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Roast Beef

Traditional roast beef, brisket or pot roast involve oven-roasting thick cuts of meat in a shallow pan, boiling on a stovetop or cooking on a closed grill. According to CSPI, 2,470 people got sick from eating roast beef from 1998 to 2010, and more than half were sickened by Clostridiium perfringens, a sign that the meat stood at room temperature for too long before being served.

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Cheese

Cheese can become contaminated with pathogens during production, and most cases of illness were due to Salmonella. Nowadays, cheese is made with pasteurized milk which lowers the risk of illness; however, unlicensed manufacturers may still use unpasteurized milk, so consumers should be wary, especially for Latin American-style cheeses like queso fresco and queso oaxaca.

Image Credit: Corbis/Clinton Hussey

Steak

The popular cooking method for steaks is searing, when the meat's surface is cooked at high heat over a short period of time. Only the pathogens on the surface are killed, which might explain the 82 foodborne outbreaks that have caused nearly 2,000 illnesses form 1998 to 2010. More than half of these illnesses were linked to E. coli infections.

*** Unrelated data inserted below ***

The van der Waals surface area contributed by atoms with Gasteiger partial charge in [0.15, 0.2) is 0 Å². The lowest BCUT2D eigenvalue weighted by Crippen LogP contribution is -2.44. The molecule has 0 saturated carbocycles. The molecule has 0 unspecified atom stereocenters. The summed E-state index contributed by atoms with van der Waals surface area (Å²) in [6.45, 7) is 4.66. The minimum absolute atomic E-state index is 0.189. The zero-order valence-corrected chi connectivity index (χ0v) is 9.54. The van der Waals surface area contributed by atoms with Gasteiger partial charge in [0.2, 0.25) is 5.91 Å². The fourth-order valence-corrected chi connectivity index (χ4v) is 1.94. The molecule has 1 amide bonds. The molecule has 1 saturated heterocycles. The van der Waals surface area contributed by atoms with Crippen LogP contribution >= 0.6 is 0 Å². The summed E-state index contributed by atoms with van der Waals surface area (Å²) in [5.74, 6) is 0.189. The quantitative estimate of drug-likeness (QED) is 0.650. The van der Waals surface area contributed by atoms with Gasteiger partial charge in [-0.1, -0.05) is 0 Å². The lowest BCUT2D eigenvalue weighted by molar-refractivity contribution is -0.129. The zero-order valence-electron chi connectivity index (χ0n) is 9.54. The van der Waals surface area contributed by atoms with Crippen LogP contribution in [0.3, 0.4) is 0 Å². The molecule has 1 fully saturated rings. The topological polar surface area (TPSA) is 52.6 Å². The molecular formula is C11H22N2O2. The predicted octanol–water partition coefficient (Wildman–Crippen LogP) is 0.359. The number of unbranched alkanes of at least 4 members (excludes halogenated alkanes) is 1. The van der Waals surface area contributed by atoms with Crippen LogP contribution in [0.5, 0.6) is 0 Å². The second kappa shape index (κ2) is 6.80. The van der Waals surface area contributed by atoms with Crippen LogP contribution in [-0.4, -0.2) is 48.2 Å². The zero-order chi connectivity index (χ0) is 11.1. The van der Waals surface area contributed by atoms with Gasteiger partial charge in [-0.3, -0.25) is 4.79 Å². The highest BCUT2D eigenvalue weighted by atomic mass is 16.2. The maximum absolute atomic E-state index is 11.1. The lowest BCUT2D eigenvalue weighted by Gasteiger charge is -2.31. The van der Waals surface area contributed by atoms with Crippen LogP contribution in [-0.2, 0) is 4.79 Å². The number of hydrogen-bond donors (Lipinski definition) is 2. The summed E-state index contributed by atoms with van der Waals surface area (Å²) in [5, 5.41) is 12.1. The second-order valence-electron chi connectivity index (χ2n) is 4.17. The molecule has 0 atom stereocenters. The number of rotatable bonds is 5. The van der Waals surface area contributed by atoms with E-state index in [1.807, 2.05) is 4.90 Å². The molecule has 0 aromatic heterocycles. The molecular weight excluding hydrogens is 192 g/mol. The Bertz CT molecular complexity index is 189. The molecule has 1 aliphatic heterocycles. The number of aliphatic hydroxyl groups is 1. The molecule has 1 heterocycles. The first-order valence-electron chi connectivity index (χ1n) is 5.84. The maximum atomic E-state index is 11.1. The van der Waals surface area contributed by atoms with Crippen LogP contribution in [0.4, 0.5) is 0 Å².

Image Credit: Corbis/Clinton Hussey

Leafy Greens

In an analysis of a decade of foodborne outbreak data in the U.S., a Centers for Disease Control and Prevention (CDC) study found that leafy vegetables account for the most illnesses, surprisingly outnumbering animal food categories like beef and poultry. The pathogen Norovirus, which can contaminate food when it is handled by a sick person, causes 46 percent of those illnesses.

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Ice Cream

The largest ice cream-related outbreak occurred in 1994, when an ice cream manufacturer used the same truck to haul unpasteurized liquid eggs and pasteurized ice cream premix. The Salmonella-contamined premix was used in ice cream products that sickened thousands of people across 41 states. Another major source of food poisoning is homemade ice cream due to the use of undercooked eggs.

Image Credit: Getty/Steve Baxter